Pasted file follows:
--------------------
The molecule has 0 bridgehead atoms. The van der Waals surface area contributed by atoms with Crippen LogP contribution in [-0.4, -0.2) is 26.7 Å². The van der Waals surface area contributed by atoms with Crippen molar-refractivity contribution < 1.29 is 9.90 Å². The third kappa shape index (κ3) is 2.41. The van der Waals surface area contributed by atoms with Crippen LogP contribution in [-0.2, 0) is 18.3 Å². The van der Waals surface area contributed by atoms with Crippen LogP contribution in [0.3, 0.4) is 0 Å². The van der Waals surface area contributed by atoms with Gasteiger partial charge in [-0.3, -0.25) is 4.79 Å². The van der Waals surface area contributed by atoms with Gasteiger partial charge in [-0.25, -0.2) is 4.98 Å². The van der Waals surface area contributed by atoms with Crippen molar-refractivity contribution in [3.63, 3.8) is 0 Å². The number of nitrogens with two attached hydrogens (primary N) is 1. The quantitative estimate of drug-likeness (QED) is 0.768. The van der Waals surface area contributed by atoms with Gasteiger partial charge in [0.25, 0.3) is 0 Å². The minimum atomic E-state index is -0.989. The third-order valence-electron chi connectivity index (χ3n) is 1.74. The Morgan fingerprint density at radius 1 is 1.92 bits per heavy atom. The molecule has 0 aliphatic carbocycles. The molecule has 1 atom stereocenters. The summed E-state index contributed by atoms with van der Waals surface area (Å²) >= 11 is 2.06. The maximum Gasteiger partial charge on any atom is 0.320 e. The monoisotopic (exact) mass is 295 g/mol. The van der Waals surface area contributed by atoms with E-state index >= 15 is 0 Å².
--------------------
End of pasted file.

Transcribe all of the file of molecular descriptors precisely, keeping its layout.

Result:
The molecule has 0 bridgehead atoms. The van der Waals surface area contributed by atoms with Crippen LogP contribution in [-0.4, -0.2) is 26.7 Å². The van der Waals surface area contributed by atoms with Crippen molar-refractivity contribution < 1.29 is 9.90 Å². The third kappa shape index (κ3) is 2.41. The van der Waals surface area contributed by atoms with Crippen LogP contribution in [-0.2, 0) is 18.3 Å². The van der Waals surface area contributed by atoms with Crippen LogP contribution in [0.3, 0.4) is 0 Å². The van der Waals surface area contributed by atoms with Gasteiger partial charge in [-0.3, -0.25) is 4.79 Å². The van der Waals surface area contributed by atoms with Gasteiger partial charge in [-0.25, -0.2) is 4.98 Å². The van der Waals surface area contributed by atoms with Crippen molar-refractivity contribution in [3.63, 3.8) is 0 Å². The number of nitrogens with two attached hydrogens (primary N) is 1. The quantitative estimate of drug-likeness (QED) is 0.768. The van der Waals surface area contributed by atoms with Gasteiger partial charge in [0.25, 0.3) is 0 Å². The minimum atomic E-state index is -0.989. The third-order valence-electron chi connectivity index (χ3n) is 1.74. The Morgan fingerprint density at radius 1 is 1.92 bits per heavy atom. The molecule has 0 aliphatic carbocycles. The molecule has 1 atom stereocenters. The summed E-state index contributed by atoms with van der Waals surface area (Å²) >= 11 is 2.06. The maximum Gasteiger partial charge on any atom is 0.320 e. The monoisotopic (exact) mass is 295 g/mol. The van der Waals surface area contributed by atoms with E-state index >= 15 is 0 Å².